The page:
Sababa Surf Camp, “a week of surfing, spiritual growth and pure joy for Jewish teens," ran for three exhilarating sessions last summer. It was precisely the sort of program that David Bryfman, chief innovation officer for The Jewish Education Project, had in mind when his organization put out a call for new, creative teen summer experiences.
It was fortuitous, then, that Danny Mishkin, who runs teen programming at a popular Long Island synagogue, happened to see the call for proposals hit his inbox at just the right moment.
“I’m literally sitting there on the beach, surrounded by non-Jewish teenagers who are having the time of their life,” Mishkin recalled. “I said, ‘I think I’ve got it right here.’”
“It became one of the most significant and nontraditional Jewish experiences that we had ever witnessed,” Bryfman added. “It was in the month of Elul, so they were blowing the shofar on the beach every morning. There was meditation through a Jewish lens every morning.” And, of course, there were many sun-drenched hours spent learning to ride the waves.
“Kids love being challenged,” Bryfman added. “Often in Jewish life we don’t challenge them enough.”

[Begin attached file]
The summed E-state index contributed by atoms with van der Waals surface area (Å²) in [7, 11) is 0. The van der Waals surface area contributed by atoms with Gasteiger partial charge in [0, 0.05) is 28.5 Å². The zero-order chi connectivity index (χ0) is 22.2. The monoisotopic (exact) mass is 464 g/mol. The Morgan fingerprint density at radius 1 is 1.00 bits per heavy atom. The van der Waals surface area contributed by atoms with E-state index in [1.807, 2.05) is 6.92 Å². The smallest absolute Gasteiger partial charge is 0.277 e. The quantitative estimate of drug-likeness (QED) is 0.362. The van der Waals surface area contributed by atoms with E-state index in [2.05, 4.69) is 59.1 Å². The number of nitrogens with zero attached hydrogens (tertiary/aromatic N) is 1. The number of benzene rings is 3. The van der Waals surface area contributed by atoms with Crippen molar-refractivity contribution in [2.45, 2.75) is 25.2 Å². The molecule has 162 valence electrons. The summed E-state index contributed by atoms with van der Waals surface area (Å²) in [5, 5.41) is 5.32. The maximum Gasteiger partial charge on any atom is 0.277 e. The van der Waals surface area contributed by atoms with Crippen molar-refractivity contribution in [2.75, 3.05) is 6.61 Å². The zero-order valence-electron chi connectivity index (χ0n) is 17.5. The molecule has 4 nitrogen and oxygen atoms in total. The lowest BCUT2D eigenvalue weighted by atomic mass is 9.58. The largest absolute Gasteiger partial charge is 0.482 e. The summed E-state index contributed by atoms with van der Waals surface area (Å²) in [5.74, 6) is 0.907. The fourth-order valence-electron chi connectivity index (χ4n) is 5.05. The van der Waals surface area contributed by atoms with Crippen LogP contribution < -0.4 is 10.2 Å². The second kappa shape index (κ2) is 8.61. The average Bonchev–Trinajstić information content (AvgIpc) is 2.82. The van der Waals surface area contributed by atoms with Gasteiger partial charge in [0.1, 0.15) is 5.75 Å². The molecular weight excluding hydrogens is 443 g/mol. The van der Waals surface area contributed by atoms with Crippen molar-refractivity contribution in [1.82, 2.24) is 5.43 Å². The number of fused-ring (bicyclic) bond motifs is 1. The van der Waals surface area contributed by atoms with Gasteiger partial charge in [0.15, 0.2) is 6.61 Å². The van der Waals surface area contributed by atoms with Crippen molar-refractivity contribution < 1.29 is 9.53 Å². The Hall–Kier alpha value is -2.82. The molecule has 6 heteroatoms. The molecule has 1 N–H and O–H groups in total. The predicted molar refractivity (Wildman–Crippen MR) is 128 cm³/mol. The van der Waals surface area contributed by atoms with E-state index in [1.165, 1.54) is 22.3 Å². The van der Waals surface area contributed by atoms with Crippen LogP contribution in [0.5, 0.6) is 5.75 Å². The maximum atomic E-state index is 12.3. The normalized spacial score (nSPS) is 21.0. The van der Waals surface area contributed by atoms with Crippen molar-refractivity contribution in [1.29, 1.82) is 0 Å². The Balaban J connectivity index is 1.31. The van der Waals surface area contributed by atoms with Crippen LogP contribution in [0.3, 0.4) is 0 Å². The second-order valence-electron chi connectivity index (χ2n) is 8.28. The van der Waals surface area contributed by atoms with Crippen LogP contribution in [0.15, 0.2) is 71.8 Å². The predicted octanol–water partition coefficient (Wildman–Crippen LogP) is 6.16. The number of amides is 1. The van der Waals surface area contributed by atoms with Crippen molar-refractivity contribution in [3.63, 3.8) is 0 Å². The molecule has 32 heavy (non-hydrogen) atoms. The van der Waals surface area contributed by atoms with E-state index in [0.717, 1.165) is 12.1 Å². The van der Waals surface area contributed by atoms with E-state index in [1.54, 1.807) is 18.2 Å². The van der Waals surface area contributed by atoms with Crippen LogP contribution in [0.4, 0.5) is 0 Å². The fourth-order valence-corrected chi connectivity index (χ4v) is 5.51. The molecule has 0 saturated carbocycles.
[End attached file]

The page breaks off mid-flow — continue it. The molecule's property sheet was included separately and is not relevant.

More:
Bryfman, 43, is trying to change that. By replacing anecdotal accounts of “what works” with meticulous research, and challenging assumptions about what “working” even means, he is reshaping the conversation around the famously mystifying teenage demographic.
“If you’re making a big movie, he’s like the producer behind the scenes,” Mishkin, the co-director of Sababa Surf Camp (which received funding from the Jim Joseph Foundation and the UJA-Federation of New York) and director of the Waxman Hebrew High School and Youth Engagement for Temple Israel of Great Neck. “He has definitely been influential in building my philosophy towards teen engagement.”
Bryfman grew up in Melbourne, Australia, in an environment very different from the one he works and lives in today. Most Jewish kids went to day school through high school. He was active in the Habonim Dror youth movement, whose leaders he considered a “guiding force” and where, he said, “even as a teenager and a young adult I was entrusted in authentic leadership roles.”